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Academy leads the way in BA Instructor training

The Training Academy at Devon & Somerset Fire & Rescue Service has introduced a new Breathing Apparatus Instructor (BAI) course to train both its own staff and personnel from other fire and rescue services. The course is aimed at delegates who are required to plan and deliver safe and effective breathing apparatus training.

This in-depth course teaches delegates everything they require to become a skilled and confident BA instructor. The course allows delegates to learn experientially, by running their own exercises where they receive feedback from the course instructors and the other course attendees, allowing each student to confidently run exercises of their own. Students learn through practical exercises, theory based instruction, E-learning and assessments.

The course is designed to emulate realistic scenarios and is very hands-on, so as well as sitting-in on lectures presented by the instructors, delegates also deliver lectures to their fellow students. Successful completion of the course will lead to a Skills for Justice Level 3 Award in Breathing Apparatus Instruction. This award consists of two mandatory units, which include breathing apparatus instruction and delivery in the use of breathing apparatus.

Learning Outcomes
On completion of the course candidates will be able to demonstrate the required level of competence regarding:

  •  Breathing apparatus set instruction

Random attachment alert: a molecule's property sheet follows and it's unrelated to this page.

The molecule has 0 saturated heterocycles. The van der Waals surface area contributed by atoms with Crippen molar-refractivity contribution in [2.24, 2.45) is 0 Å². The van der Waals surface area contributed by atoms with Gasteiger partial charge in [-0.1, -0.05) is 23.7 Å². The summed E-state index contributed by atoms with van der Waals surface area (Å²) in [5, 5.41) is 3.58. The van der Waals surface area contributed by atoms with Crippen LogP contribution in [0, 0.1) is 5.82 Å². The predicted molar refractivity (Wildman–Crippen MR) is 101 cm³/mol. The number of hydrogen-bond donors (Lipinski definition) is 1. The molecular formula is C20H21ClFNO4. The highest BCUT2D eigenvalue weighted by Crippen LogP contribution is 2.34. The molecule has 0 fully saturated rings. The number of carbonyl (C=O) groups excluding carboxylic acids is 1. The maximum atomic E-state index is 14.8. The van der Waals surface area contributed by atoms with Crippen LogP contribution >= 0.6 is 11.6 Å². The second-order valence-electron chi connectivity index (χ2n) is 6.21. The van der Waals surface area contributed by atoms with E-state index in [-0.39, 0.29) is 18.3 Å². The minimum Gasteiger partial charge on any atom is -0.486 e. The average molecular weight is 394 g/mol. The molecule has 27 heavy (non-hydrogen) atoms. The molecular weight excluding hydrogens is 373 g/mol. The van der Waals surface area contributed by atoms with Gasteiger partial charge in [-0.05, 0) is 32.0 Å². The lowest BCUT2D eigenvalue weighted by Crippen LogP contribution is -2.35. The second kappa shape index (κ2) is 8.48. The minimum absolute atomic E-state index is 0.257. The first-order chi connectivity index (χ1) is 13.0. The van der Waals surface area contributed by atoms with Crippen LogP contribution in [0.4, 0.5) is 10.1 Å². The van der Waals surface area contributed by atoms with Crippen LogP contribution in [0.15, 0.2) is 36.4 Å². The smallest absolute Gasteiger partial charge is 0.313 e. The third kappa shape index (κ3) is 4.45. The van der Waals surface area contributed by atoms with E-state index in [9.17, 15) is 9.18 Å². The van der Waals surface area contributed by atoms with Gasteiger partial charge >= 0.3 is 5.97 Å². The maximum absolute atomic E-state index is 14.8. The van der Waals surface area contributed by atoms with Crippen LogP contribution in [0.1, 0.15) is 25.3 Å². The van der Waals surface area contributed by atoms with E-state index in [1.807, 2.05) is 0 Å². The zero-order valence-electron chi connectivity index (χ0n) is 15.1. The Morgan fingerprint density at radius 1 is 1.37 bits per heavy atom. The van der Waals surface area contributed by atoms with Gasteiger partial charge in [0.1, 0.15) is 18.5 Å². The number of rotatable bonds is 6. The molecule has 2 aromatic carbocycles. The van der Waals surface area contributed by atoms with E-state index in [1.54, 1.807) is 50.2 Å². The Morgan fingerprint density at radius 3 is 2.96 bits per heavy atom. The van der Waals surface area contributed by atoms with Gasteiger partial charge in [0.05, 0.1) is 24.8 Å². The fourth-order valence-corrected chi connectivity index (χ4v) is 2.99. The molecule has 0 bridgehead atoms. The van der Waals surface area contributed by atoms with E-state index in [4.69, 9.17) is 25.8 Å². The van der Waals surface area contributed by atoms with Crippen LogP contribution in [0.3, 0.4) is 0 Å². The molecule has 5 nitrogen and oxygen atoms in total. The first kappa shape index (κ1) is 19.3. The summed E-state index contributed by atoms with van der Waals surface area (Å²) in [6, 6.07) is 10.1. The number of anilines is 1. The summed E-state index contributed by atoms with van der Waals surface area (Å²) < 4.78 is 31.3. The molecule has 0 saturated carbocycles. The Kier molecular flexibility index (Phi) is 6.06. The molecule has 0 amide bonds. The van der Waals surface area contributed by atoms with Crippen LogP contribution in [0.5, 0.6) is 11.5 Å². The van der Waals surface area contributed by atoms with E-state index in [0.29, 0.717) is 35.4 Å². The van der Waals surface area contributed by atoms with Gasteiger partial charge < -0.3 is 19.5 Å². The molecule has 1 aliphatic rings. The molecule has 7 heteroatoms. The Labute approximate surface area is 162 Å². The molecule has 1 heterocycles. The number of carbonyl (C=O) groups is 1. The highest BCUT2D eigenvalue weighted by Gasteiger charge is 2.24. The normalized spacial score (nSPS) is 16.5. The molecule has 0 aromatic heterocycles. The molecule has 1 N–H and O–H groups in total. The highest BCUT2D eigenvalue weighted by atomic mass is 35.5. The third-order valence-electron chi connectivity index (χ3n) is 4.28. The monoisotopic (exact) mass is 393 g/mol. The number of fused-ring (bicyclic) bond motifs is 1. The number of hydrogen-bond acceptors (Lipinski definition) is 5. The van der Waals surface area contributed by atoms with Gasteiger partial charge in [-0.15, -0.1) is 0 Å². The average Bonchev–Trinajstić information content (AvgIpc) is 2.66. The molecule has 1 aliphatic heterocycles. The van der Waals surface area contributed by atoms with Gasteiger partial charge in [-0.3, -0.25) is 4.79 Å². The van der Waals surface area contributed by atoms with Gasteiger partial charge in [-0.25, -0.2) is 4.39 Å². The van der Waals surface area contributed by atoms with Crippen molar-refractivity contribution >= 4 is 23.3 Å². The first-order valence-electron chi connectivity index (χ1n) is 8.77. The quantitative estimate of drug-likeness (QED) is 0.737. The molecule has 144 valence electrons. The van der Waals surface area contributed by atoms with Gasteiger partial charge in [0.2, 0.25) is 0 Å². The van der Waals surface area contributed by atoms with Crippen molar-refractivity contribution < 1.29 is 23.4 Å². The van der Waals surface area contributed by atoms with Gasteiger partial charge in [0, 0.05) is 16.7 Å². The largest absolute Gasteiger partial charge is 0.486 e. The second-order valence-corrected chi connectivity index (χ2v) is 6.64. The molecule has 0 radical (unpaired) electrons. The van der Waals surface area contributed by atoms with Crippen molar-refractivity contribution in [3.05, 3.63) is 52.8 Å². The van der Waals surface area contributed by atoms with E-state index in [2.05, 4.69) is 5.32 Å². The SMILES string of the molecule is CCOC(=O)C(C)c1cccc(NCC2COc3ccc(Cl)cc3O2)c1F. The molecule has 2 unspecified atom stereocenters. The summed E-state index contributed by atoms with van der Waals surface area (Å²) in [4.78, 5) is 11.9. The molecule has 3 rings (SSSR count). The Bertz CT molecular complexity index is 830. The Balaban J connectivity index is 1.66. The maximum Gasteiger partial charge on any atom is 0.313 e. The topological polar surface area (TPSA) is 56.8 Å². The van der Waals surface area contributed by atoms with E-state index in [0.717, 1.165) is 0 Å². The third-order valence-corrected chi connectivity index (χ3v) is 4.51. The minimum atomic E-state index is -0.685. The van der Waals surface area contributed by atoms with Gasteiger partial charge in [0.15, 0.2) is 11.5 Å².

•  Delivering a breathing apparatus session
  •  Entrapment and set-removal training
  •  Completion of legislative documents
  •  Conduct a constructive and meaningful debrief

In order to take part in the course students must be competent BA wearers and physically fit to undertake scenario-based training. Personnel attending this course should have or be working towards a qualification in teaching, for example Preparing to Teach in the Lifelong Learning Sector (PTLLS) or an equivalent. Integral to the course is an assessment philosophy that provides evidence of the candidate’s individual attainment and there is an initial assessment of theoretical knowledge. Instructors continually assess delegates throughout the course with the aim to ensure all students are progressing and developing their practical skills in a safe and effective manner, and that their theoretical knowledge continues to increase. Prior to the assessments, candidates will be made aware of the required standards.

Main topic areas of the course include:

  •  Breathing apparatus procedures and equipment
  •  Physiology of respiration
  •  Heat and humidity
  •  Principles of safety
  •  Risk assessment
  •  Training and exercise planning
  • Restricted access including set removal

During the restricted access exercise the students are paired off and briefed to enter the smoke chamber on a specific search pattern. They are to navigate their way into the chamber adopting the techniques discussed during the theoretical input. They will then make their way through the tunnel complex to the restricted opening, perform the correct set removal, make their way through the opening, don the set and make their way out.